Dodging Boulders-The Charley River Trip

29 06 2017

Something happened which was truly amazing for Interior Alaska in the summer. By pure luck we managed almost 7.5 bug mosquito free days! Although, the last day and half of horrendous mosquitos made up for the previous victory…..

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The Charley starts at an elevation of approximately 4000 ft, dropping to 800 ft where it meets up with the Yukon. From the Three Fingers airstrip (on a tributary to the upper reaches of the Charley River) to the take out at Coal Creek it’s approximately a 125 mile float.

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Lisa dodging boulders on the tributary to the Charley.

We flew in the 3rd of June. Temps at the beginning where mid sixties during the day, dipping down to upper thirties at night. By the end, temperatures were crazy hot-soaring into the upper eighties during the day. Too hot to be in a tent at night, but to many mosquitos hatching not to be.

We had almost perfect weather everyday-but it quickly changes! Weather moves at lightning speed in the Interior. We had a few drops of rain one night, by morning our tent was bone dry. It did rain on the upper river, causing the river to go up a few inches one or two nights. But the rest of the trip the river dropped due to the heat & no rain-6 inches we were told it dropped at Gavin’s.

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Aufeis on the tributary. Lots of aufeis. We were fortunate we didn’t have to portage around any of it. Water levels looked average overall to us on both the tributary and the Charley. With lower flow on the tributary it took us almost two days to get to the Charley. When we arrived at the Charley we easily made up the time on the tributary.

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Lisa making a splash. The tributary was super fun Class 2 boulder dodging.

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Mary on one of the more technical rapids on the tributary.

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Lisa on the same rapid.

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Camping on the Charley. Endless campsites above the canyon, as well as, the lower river.

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Wildflowers were just starting to bloom! Loads of them everywhere. Lupine.

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Hiking to the B-24 bomber. We found easy hiking up 5510 Mountain from downriver of Gavin’s. Less swampy & luckily no bugs! More information on the crash: https://www.nps.gov/yuch/learn/historyculture/leon-crane-survival-story.htm

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Trees starting to reclaim the crash site.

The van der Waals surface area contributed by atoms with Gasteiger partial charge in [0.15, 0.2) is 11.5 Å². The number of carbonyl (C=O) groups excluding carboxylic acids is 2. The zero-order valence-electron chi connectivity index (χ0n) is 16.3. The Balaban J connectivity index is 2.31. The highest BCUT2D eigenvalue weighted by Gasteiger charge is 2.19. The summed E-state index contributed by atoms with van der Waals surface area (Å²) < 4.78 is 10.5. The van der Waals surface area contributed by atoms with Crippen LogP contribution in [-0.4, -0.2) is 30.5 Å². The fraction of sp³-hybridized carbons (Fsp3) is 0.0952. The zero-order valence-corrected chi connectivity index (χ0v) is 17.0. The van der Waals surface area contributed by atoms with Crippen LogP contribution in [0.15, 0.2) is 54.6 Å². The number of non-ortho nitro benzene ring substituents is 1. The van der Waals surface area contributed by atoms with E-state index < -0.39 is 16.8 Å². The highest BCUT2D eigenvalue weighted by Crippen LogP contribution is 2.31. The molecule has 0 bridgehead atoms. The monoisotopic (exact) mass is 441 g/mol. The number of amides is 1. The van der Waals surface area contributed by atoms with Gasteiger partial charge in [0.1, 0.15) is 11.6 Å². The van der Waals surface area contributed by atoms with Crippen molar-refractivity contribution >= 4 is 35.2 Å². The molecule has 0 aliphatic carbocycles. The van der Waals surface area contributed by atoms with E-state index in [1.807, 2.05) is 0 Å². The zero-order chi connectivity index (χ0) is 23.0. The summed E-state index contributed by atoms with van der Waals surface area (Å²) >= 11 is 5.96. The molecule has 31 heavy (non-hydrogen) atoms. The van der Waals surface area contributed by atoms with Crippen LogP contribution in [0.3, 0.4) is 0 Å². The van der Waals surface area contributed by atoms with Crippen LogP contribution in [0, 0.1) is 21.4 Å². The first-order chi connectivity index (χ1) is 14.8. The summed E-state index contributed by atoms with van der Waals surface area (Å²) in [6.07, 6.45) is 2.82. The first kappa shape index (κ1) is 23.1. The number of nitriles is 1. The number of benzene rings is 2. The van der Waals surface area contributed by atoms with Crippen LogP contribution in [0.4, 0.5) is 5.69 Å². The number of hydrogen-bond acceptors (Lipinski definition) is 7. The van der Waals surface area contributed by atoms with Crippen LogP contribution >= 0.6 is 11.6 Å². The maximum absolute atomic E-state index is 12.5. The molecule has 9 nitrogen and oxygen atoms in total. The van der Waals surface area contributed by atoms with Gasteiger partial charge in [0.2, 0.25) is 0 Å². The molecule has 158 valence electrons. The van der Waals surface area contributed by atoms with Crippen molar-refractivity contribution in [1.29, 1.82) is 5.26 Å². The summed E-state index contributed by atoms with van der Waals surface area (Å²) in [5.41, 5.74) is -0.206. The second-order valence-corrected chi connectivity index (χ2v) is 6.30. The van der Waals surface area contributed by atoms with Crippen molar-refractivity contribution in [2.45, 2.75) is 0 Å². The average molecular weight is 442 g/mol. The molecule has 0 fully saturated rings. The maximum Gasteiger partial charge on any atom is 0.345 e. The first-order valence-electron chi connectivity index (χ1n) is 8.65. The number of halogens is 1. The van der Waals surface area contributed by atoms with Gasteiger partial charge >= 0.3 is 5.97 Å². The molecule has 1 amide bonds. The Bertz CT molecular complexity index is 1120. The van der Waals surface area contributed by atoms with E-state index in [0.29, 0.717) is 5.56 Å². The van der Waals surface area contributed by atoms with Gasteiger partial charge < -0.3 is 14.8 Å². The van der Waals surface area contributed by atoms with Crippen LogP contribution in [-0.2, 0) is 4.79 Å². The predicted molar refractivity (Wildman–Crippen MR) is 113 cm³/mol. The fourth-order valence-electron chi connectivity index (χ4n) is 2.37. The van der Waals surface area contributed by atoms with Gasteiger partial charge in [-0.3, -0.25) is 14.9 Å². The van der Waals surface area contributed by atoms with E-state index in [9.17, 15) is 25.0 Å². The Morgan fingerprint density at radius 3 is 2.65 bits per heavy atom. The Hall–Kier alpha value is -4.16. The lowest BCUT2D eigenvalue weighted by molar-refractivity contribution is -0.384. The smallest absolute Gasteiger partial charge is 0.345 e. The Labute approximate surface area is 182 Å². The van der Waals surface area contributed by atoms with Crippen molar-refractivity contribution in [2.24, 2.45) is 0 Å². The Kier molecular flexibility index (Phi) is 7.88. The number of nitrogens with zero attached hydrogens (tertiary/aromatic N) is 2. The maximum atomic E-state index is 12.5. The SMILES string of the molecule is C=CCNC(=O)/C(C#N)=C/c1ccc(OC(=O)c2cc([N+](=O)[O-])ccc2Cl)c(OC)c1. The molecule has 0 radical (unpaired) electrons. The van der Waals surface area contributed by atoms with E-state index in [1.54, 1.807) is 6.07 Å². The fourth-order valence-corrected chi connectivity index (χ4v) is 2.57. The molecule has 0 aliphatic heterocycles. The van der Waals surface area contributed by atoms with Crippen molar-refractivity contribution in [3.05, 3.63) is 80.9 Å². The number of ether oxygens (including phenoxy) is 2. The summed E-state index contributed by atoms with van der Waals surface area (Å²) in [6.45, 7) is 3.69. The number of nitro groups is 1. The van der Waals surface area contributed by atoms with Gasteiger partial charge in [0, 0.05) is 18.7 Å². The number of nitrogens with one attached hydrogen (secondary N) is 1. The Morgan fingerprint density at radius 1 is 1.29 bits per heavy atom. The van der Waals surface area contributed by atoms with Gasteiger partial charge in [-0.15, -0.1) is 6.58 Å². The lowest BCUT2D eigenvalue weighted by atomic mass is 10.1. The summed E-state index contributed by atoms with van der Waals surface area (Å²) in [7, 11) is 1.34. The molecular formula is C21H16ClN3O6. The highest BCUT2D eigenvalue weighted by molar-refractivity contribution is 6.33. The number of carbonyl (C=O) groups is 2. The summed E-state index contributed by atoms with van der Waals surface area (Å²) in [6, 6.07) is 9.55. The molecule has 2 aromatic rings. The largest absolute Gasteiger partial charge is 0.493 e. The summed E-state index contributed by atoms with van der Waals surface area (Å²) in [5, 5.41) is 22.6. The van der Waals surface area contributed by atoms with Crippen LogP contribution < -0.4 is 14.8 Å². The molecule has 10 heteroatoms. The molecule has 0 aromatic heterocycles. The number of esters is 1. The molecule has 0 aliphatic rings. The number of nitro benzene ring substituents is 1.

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I had my camera safely packed away for the Class 3 canyon (and a bit beyond). I regret not bringing a waterproof camera too! The canyon was fun & full of boulders, with the first rapid and second being the more challenging. The rest of the river is Class 2/2+. Fun boulder dodging and splashiness! Right after the canyon, we had a caribou swim right in front of our boats, get on the other shore, take one whiff and hightail it back behind our boats to the other shore. Pretty awesome. Overall, we saw 4 caribou, loads of dall sheep, and crazy amounts of birds-swallows, eagles, peregrines, etc.

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I love eating good on river trips! Cashew chicken coconut curry I dehydrated at home for the trip.

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Pretty amazing sunsets that led into sunrises. EVERY NIGHT. This is 1:15 AM.

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The lower river. Pure easiness. We were surprised at how much ground we were covering since it felt like we were barely moving. 

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Wolf tracks on EVERY beach. Wasn’t lucky enough to see one though. Lots of bear track too.

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Made it to the Yukon!

We pulled out at Slaven’s Roadhouse on Coal Creek for our pickup. We weren’t sure what to expect-but it’s definitely a historical place not to miss! The National Park Service has done a great job restoring it. We lucked out and had the place to ourselves-no camping the last night-box spring mattresses & a roof over our head! Which was great cause the mosquitos were horrendous 🙂 We hiked out to the Coal Creek dredge that is in the process of being restored.

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One last amazing sunset! Yukon River, 2 AM.

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Lots of ice chunks bigger than cars line the sides of the river.

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A rainbow with the pot of gold-Slaven’s Roadhouse.

 

 

 

 

 

 

 








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